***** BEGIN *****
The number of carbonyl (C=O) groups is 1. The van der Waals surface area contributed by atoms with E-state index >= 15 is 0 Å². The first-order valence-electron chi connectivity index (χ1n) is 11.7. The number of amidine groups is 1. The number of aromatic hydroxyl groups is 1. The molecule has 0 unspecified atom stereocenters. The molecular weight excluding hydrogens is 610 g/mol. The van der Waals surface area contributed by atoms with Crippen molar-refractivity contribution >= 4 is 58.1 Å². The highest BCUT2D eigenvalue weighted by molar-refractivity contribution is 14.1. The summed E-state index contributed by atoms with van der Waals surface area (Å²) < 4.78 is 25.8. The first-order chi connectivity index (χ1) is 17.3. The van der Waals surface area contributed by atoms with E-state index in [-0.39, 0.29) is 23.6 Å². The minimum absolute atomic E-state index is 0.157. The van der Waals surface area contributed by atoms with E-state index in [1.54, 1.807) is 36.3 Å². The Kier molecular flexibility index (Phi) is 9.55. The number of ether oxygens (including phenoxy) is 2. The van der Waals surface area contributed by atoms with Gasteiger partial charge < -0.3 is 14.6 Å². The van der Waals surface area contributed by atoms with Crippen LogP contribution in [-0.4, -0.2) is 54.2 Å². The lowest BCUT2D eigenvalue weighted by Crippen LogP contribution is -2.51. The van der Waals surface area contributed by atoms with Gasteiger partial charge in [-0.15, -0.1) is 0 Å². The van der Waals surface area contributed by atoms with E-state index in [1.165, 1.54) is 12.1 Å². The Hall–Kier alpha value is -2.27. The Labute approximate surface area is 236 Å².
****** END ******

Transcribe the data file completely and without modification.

The number of carbonyl (C=O) groups is 1. The van der Waals surface area contributed by atoms with E-state index >= 15 is 0 Å². The first-order valence-electron chi connectivity index (χ1n) is 11.7. The number of amidine groups is 1. The number of aromatic hydroxyl groups is 1. The molecule has 0 unspecified atom stereocenters. The molecular weight excluding hydrogens is 610 g/mol. The van der Waals surface area contributed by atoms with Crippen molar-refractivity contribution >= 4 is 58.1 Å². The highest BCUT2D eigenvalue weighted by molar-refractivity contribution is 14.1. The summed E-state index contributed by atoms with van der Waals surface area (Å²) < 4.78 is 25.8. The first-order chi connectivity index (χ1) is 17.3. The van der Waals surface area contributed by atoms with E-state index in [-0.39, 0.29) is 23.6 Å². The minimum absolute atomic E-state index is 0.157. The van der Waals surface area contributed by atoms with E-state index in [1.54, 1.807) is 36.3 Å². The Kier molecular flexibility index (Phi) is 9.55. The number of ether oxygens (including phenoxy) is 2. The van der Waals surface area contributed by atoms with Gasteiger partial charge < -0.3 is 14.6 Å². The van der Waals surface area contributed by atoms with Crippen LogP contribution in [-0.4, -0.2) is 54.2 Å². The lowest BCUT2D eigenvalue weighted by Crippen LogP contribution is -2.51. The van der Waals surface area contributed by atoms with Gasteiger partial charge in [-0.15, -0.1) is 0 Å². The van der Waals surface area contributed by atoms with E-state index in [1.165, 1.54) is 12.1 Å². The Hall–Kier alpha value is -2.27. The Labute approximate surface area is 236 Å².